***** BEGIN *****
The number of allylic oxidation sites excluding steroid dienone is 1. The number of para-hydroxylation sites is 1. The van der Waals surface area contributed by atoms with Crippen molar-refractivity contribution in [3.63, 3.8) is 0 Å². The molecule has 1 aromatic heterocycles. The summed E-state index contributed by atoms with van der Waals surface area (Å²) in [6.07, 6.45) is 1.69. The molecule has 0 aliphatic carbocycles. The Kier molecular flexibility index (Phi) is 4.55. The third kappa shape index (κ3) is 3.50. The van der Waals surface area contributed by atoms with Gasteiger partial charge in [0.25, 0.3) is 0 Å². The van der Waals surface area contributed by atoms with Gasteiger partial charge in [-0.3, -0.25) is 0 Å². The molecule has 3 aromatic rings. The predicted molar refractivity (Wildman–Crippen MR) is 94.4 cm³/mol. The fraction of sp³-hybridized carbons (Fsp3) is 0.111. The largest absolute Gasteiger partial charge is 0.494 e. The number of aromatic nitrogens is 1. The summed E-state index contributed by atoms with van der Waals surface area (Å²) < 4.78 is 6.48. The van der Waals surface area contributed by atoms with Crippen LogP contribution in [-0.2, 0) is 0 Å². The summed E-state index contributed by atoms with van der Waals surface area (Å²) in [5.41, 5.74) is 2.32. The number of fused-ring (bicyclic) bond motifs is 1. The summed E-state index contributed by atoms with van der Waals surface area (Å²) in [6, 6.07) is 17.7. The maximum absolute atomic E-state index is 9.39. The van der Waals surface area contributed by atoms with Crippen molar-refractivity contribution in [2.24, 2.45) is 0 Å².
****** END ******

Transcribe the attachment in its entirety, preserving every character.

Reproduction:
The number of allylic oxidation sites excluding steroid dienone is 1. The number of para-hydroxylation sites is 1. The van der Waals surface area contributed by atoms with Crippen molar-refractivity contribution in [3.63, 3.8) is 0 Å². The molecule has 1 aromatic heterocycles. The summed E-state index contributed by atoms with van der Waals surface area (Å²) in [6.07, 6.45) is 1.69. The molecule has 0 aliphatic carbocycles. The Kier molecular flexibility index (Phi) is 4.55. The third kappa shape index (κ3) is 3.50. The van der Waals surface area contributed by atoms with Gasteiger partial charge in [0.25, 0.3) is 0 Å². The van der Waals surface area contributed by atoms with Gasteiger partial charge in [-0.3, -0.25) is 0 Å². The molecule has 3 aromatic rings. The predicted molar refractivity (Wildman–Crippen MR) is 94.4 cm³/mol. The fraction of sp³-hybridized carbons (Fsp3) is 0.111. The largest absolute Gasteiger partial charge is 0.494 e. The number of aromatic nitrogens is 1. The summed E-state index contributed by atoms with van der Waals surface area (Å²) < 4.78 is 6.48. The van der Waals surface area contributed by atoms with Crippen LogP contribution in [-0.2, 0) is 0 Å². The summed E-state index contributed by atoms with van der Waals surface area (Å²) in [5.41, 5.74) is 2.32. The number of fused-ring (bicyclic) bond motifs is 1. The summed E-state index contributed by atoms with van der Waals surface area (Å²) in [6, 6.07) is 17.7. The maximum absolute atomic E-state index is 9.39. The van der Waals surface area contributed by atoms with Crippen molar-refractivity contribution in [2.24, 2.45) is 0 Å².